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Self-esteem, shared respect for each other, the clients we serve, the judges and the officer with whom we work, are essential to it.

Civility is a virtue, not a shortcoming. Willingness to temper zeal with respect for society’s interest in preserving responsible judicial process will help preserve it.

Unwritten rules of professional courtesy have long sustained us. Since they are sometimes forgotten, or sometimes ignored, we should set them down again and conscientiously observe them.

1. Treat with civility the lawyers, clients, opposing parties, the Court and all the officers with whom we work. Professional courtesy is compatible with vigorous advocacy and zealous representations.

2. Communications are life lines. Keep the lines open. Telephone calls and correspondence are a two-way channel; respond to them promptly.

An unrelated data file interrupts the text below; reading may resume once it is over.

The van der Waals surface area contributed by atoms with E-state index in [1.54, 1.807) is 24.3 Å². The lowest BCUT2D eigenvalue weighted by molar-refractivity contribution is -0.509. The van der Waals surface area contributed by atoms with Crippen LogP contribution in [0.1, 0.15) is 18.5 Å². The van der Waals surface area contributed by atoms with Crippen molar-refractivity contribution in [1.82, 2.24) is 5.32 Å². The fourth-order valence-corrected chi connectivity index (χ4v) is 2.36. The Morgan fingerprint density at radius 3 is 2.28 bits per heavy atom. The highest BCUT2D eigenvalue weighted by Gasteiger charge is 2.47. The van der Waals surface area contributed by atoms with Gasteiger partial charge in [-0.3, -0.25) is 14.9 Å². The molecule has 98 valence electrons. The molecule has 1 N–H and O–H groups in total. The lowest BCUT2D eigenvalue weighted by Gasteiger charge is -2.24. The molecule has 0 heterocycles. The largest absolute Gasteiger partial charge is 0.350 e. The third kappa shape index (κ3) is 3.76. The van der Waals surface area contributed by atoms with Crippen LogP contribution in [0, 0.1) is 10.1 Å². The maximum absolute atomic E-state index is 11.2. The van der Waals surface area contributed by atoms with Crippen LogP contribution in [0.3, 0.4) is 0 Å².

3. Respect other lawyers’ schedules as your own. Seek agreement on meetings, depositions, hearings and trial dates. A reasonable request for a scheduling accommodation should never be unreasonable refused.

4. Be punctual in appointments, communications and in honoring scheduled appearances. Neglect and tardiness are demeaning to others and to the judicial system.

5. Procedural rules are necessary to judicial order and decorum. Be mindful that pleadings, discovery processes and motions costs time and money. They should not be needlessly used. If an adversary is entitled to something, provide it without unnecessary formalities.

6. Grant extensions of time when they are reasonable and when they will not have a material, adverse effect on your client’s interest.

7. Resolve differences through negotiation, expeditiously and without needless expense.

8. Enjoy what you are doing and the company you keep. You and the world will be better for it.

Beyond all this, the respect of our peers and the society which we serve is the ultimate measure of responsible professional conduct.